Here are your options if YouTube vanishes from Amazon gizmos
Attention Fire TV owners: YouTube might soon disappear from your Amazon streaming device. But you'll still have options.
Google is threatening to pull YouTube from Fire TV by Jan. 1, the latest round in a fierce battle between the two tech heavyweights. If that happens, Fire TV owners can still watch on a phone, tablet or personal computer. That includes an Amazon Fire tablet, as Google hasn't threatened to block that yet.
For those willing to abandon Fire TV, just about any other device will play YouTube. Not all of them will play video from Amazon, although Apple TV just got Amazon's app Wednesday.
Here are some reasons you might want to stick with Fire TV—and some you might not.
THE CASE FOR FIRE TV
YouTube was never the centerpiece of Fire TV to begin with. It's not even a full-fledged app on Fire TV—just a link to a YouTube website designed for mobile devices.
Fire TV itself is best seen as a companion to Amazon's $99-a-year Prime loyalty program. Although Amazon has gotten better about promoting rival services, video available through Prime remains prominent.
The device has Amazon's Alexa voice assistant built-in. In addition to weather, sports scores and stock quotes, it offers playback controls for some selected apps. That lets you ask Alexa to forward 30 seconds, for instance.
Amazon's $40 Fire TV Stick is good for regular, high-definition TV sets. If you have a higher-resolution 4K TV, you'll want the regular Fire TV for $70. There isn't a lot of 4K video yet, but the price difference is small compared with what 4K TVs cost.
The regular Fire TV also offers high-dynamic range, which has better contrast and produces brighter whites and darker blacks. Again, HDR video is slowly coming.
On the downside, Fire TV doesn't offer iTunes or Google Play video—and YouTube may soon join the list. Fire TV's remote also lacks volume controls, something that's becoming standard on streaming devices.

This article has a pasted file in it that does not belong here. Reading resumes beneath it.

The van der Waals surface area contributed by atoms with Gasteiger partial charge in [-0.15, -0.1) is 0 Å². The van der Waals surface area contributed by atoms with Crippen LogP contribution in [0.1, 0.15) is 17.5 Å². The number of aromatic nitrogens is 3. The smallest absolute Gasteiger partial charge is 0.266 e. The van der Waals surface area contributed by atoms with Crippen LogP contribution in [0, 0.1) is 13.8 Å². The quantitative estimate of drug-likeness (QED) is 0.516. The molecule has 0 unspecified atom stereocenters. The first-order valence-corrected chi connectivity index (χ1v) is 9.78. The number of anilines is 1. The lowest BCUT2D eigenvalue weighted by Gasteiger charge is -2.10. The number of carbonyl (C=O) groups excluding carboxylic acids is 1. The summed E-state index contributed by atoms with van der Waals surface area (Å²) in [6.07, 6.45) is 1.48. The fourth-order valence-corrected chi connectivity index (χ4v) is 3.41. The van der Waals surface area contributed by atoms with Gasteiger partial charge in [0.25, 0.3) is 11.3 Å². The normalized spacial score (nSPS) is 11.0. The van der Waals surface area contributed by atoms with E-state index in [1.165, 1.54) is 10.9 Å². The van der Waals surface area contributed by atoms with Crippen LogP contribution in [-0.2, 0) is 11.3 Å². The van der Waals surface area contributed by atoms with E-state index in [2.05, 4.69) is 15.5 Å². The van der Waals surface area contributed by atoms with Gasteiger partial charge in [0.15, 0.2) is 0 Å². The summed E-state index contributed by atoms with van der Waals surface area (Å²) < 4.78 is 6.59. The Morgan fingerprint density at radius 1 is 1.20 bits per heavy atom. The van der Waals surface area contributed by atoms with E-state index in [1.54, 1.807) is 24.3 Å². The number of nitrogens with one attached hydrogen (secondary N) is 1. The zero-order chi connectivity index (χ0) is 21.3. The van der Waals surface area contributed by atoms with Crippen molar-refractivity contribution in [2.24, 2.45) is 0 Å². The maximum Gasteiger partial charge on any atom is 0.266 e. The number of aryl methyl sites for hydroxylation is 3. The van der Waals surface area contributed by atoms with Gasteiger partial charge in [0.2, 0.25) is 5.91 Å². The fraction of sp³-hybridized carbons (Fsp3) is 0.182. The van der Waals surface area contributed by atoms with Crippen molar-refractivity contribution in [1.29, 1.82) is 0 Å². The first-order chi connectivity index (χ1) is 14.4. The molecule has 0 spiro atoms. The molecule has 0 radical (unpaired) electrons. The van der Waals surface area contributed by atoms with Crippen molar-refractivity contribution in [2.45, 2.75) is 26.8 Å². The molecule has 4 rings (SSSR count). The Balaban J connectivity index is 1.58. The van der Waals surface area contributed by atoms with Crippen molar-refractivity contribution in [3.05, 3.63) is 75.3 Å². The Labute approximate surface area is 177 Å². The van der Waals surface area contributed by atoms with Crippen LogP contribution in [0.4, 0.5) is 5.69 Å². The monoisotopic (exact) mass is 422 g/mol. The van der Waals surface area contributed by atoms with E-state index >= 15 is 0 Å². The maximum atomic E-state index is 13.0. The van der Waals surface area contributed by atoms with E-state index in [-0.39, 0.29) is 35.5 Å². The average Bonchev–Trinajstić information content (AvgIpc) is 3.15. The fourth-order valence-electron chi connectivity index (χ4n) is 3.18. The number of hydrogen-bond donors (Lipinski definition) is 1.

The current feud centers on Amazon's refusal to sell some Google devices that compete with Amazon products. That includes Google's Chromecast, a streaming device that's cheap but slightly tricky to use, since you have to start video on your iPhone or Android phone and then switch the stream to the TV.
Plenty of video services work with Chromecast—but Amazon doesn't let its video service work with the Google device.
Google offers other manufacturers its own software for streaming devices called Android TV. On those devices, Google's YouTube and Play services often get prominent billing in search results, but at least you can get Amazon video. Again, no iTunes.
One of those gadgets is the Shield from Nvidia. It's pricey, starting at $179, but comes with 4K and HDR. You get voice searches through Google's Assistant—playback controls with some apps, weather info and some data you might never think to ask a TV, such as flight status.
Shield is powerful and designed with gamers in mind; one feature allows screen sharing of game play. A package that includes a game controller costs $20 more. The controller gives you a headphone jack for private listening and hands-free queries with Google Assistant.
PLAYING NICE WITH BOTH
Roku has one of the most complete channel libraries—more than 5,000, many of which you've never heard of. You can get YouTube, Google Play and Amazon video, but not iTunes.
Roku's Express sells for just $30. The $50 Streaming Stick gets you a remote with volume buttons and voice search—though we're talking basic queries related to shows and apps, not playback controls or information such as weather. The $70 Streaming Stick Plus adds 4K and HDR. Bells and whistles in the $100 Ultra include a remote that will emit a sound to help you find it under your couch cushions.
The Ultra's remote has a headphone jack, so you can watch TV without waking up roommates. For cheaper models, you can get that through Roku's smartphone app. (With Fire TV and Apple TV, you can pair wireless headphones.)
FOR APPLE FANS
Apple TV is the only device to support iTunes. It also has YouTube, but not Google Play. Amazon joined Apple TV on Wednesday.
Though an iPhone isn't required, Apple TV will be most useful with one. The basic device is $149; a version with 4K and HDR costs $30 more. You're paying for the experience—in particular, integration and syncing with other Apple gadgets. For instance, you can type passwords on an iPhone instead of navigating a keyboard on the TV.
Siri offers similar playback controls and information queries as Alexa and Google Assistant. The touchpad on the remote offers faster forwarding and rewinding than rivals.
And while all streaming devices offer more than just video, Apple TV goes much further in offering an iPhone-like experience on a big screen. You can browse Ikea's catalog or order food from Grubhub, for instance.
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